In a previous article, we
looked at what information we could find on the Metzler family. In
this article, we'll look at some of the instruments that bear their
name. I've scouted around to try to bring out the range of
instruments with which they were associated.
A boxwood 1-key
This flute sold by
Treasures. They ascribed it to Valentine Metzler, circa 1820, and
described it as: A good original 1 keyed stained boxwood flute stamped
on all 4 joints: Metzler London. Loose brass key (maybe added later).
Measurements: - total length 602 mm - middle of the embouchure to the
end 535 mm.
A three-headed Metzler
This flute is in the
DCM collection at the Library of
Congress, Washington DC. It's originally a block-mounted 6-key,
with the Long C and Long F keys added later. The three heads are
marked 3, 4 and 5, a throwback to the old system of corps de rechange.
The flute is marked METZLER / LONDON. The design has a lot in
common with the Monzani flute of the same time. Compare it to the
Before Rose met Rudall.
If the DCM collection
is correct in their estimated date, c1825, then we are now in the middle
of the "Metzler & Son" era (1816-1833). But the mark continues as
Early small hole 8-key
This one for sale at the time of writing by
Instruments. They list it as:
ebony with 8 block mounted silver saltspoon keys and wide silver rings,
no missing or replaced keys, blocks or rings, fully lined head, 2 cracks
each in the head joint and tuning barrel but not through the embouchure,
one small crack at the top of the middle body joint, end cap probably
not original, sounding length 583mm.
Note the very
unusual shaft on the Long F key. That should be easy to identify
if it's the work of another maker!
This flute came up recently on Ebay in Australia - I
made a stab for it and missed. What interested me was the key-work
and general style, which I think puts it after the 1825 instrument shown
and before anything below. The flute was stamped Metzler / London
/ 105 Wardour St. That address dates it between 1812 and 1842, but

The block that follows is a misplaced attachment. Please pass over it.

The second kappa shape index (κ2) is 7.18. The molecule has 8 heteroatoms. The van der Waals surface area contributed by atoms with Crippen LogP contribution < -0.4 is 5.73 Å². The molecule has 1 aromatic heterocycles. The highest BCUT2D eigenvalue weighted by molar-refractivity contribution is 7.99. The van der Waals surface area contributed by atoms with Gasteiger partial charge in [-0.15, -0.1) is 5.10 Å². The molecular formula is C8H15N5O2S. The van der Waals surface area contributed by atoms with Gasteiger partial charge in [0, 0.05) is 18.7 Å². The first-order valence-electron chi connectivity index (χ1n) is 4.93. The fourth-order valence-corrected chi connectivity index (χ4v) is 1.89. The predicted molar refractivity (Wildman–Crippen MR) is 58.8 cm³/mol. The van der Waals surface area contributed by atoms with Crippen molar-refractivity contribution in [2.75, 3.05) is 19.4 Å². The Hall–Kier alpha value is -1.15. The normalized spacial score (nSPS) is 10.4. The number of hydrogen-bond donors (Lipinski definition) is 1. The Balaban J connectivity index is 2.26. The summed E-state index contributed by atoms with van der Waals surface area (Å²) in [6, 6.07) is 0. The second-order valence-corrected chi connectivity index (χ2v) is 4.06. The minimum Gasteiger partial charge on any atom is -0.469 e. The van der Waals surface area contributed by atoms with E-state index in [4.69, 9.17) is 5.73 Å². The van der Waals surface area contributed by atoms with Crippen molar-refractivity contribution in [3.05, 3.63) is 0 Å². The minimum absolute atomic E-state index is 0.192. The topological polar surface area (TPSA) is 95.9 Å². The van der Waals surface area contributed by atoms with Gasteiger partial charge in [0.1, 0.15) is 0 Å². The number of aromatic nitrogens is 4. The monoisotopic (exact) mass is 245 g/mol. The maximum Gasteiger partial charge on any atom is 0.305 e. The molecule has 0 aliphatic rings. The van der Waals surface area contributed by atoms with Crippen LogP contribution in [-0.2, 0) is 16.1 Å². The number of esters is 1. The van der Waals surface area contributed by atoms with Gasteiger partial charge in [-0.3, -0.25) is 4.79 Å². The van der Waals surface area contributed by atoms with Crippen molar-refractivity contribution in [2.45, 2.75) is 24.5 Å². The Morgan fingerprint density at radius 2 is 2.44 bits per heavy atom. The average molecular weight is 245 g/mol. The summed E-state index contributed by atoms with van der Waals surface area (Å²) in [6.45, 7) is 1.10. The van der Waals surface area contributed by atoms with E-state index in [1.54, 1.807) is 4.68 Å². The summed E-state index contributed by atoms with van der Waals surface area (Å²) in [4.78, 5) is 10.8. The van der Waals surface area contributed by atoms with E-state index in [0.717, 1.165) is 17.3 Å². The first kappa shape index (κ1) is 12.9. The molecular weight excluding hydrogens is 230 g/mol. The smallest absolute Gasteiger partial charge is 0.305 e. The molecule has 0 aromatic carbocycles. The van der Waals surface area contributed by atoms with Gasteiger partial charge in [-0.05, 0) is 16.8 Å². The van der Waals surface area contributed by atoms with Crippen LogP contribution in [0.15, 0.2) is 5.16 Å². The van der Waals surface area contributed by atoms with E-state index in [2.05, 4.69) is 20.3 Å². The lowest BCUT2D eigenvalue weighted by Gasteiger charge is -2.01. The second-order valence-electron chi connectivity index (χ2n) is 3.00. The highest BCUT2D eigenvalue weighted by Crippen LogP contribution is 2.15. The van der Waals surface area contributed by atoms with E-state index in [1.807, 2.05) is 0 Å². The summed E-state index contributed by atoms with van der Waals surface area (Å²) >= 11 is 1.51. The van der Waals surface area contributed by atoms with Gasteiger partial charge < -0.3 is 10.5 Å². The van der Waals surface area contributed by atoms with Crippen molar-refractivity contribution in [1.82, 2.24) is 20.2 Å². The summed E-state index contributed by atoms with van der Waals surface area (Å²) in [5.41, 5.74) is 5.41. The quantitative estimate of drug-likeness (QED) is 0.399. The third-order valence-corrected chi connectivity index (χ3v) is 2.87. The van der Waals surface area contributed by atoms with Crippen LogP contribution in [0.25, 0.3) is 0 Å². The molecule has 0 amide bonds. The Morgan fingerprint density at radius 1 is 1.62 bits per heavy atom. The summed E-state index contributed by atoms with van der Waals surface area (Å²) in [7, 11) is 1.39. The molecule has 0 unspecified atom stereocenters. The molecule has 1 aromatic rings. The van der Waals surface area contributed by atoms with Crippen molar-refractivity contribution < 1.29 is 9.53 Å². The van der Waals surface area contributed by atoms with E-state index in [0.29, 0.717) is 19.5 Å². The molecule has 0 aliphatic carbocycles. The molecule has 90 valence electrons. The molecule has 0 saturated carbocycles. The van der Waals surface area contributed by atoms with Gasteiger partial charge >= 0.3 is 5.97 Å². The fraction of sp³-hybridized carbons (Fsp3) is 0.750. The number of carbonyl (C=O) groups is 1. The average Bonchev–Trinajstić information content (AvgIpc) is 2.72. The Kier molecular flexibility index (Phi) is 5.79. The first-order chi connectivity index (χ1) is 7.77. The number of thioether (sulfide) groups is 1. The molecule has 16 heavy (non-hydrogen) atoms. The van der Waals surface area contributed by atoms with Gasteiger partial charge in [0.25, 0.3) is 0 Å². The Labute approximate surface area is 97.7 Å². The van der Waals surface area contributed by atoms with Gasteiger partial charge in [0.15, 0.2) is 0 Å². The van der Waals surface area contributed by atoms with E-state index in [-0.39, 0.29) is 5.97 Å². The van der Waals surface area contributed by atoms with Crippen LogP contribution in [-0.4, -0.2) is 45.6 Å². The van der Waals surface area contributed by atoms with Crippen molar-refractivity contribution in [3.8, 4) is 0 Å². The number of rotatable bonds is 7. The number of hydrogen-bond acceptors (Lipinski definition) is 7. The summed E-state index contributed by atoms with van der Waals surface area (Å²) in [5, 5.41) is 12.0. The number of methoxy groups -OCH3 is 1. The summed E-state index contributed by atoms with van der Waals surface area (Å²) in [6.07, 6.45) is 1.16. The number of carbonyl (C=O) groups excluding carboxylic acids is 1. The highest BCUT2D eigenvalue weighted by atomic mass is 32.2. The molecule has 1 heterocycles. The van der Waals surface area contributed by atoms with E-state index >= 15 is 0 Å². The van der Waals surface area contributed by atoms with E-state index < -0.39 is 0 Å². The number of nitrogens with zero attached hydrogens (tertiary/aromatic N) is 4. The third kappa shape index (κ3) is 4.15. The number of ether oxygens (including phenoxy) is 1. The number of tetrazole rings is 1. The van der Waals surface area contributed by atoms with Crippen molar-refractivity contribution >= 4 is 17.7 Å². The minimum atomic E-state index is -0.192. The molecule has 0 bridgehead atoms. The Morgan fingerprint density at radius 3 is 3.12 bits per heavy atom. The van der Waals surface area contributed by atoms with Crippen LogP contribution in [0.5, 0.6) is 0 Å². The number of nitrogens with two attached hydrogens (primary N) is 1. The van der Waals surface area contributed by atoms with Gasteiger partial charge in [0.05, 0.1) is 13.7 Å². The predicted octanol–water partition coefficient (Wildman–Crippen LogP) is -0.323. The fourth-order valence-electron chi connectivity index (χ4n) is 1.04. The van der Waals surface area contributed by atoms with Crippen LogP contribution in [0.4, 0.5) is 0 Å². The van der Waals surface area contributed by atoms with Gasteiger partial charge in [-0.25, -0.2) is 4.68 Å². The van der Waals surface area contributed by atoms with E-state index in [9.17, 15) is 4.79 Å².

I think we can get closer than that. I'd regard it as an Improved
era flute, so probably post 1830.
I've taken the foot to show you, as it has the best view of the keys. The web images
were pretty murky, so I've had to do quite some manipulations to bring
out the detail below. The little steps in the keys just below the
touches is a feature of all the keys.
My thanks to Jem Hammond for alerting me to the auction pertaining to
A boxwood 4-key
Also sold by: Music
Treasures. A good all original 4 keyed ivory mounted boxwood
flute in very good condition stamped on all four joints: Metzler & Co.
London, also stamped on the headjoint: 37 Great Marlborough St., which dates
the flute 1842-47. Boxwood, ivory rings and headcap in good condition, 4 brass keys.
Overall length 598 mm; Speaking length 529 mm.
Note that the
name on the head is curved, while those on the other sections are set
out in straight lines. Presumably that is achieved with two
Note also that we seemed to have jumped
directly from "Metzler" to "Metzler & Co", without passing through
"Metzler & Son".
An 8-key with engraved rings
Marked Metzler & Co, London.
Keys marked A.L
This is my own Metzler, and features hand graved silver
rings. C#-D# length 251.5, sounding length 577mm
A typical later Metzler 8-key
This seems to be a very typical form of flute with the
Metzler mark. One like this, sent to me for repairs, had a C#-D#
length of 246mm and a sounding length of 574mm. Others have been
reported with C#-D# lengths of 249mm or 251.5mm, the same as mine above.
The A.L mark
appears under the keys. The mark is Metzler & Co / London.
A subtle and maybe insignificant detail is that the mark was straight,
while others I have seen had the name in a curve.
A Left-handed F band flute
Currently available for sale at
left-handed band flute in F.
A Metzler Siccama
Abel Siccama released his 10-key design in 1847. As it was part
of his patent, it presumably enjoyed protection for the customary 14
years or so. That suggests this flute is likely to be post 1861.
Note the mixed blocks and posts.
(Image provided by Graeme Roxburgh. Note the cap is a modern
replacement in another wood)
A fully keyed Metzler Siccama
Currently on sale on Ebay, this fully keyed Siccama
style flute has an overall length of 650mm and a sounding length 575mm.
Notice the change in styling evident in these Siccama style instruments
when compared with the earlier 8-keys:
the wide bands have given away to narrow rings
reminiscent of Siccama and Pratten instruments
the foot terminates in a curve beyond the ring,
while the earlier ones terminated at the band
the tenons now sport cork and tenon rings, while the
earlier tenons were bare and thread-wrapped
the timber is now natural-coloured rather than
the long F key has taken on the deeper construction
seen on later flutes
Metzler & Co, Limtd.
Westwind, on the Chiff & Fipple list, reports a flute
marked METZLER & CO LIMTD, LONDON, which confirms for us that the final
form of the company name did make it onto flutes. That puts the
flute at sometime after 1893. We're still wondering about "Metzler
We are certainly seeing a wide range of flute styles,
probably supporting the notion that Metzlers were dealers rather than
makers. But we might be just scratching the surface. If you
have a dramatically different Metzler to any of the above, do feel free
to send it for inclusion in this survey.
Back to McGee-flutes
Created: 7 March 2012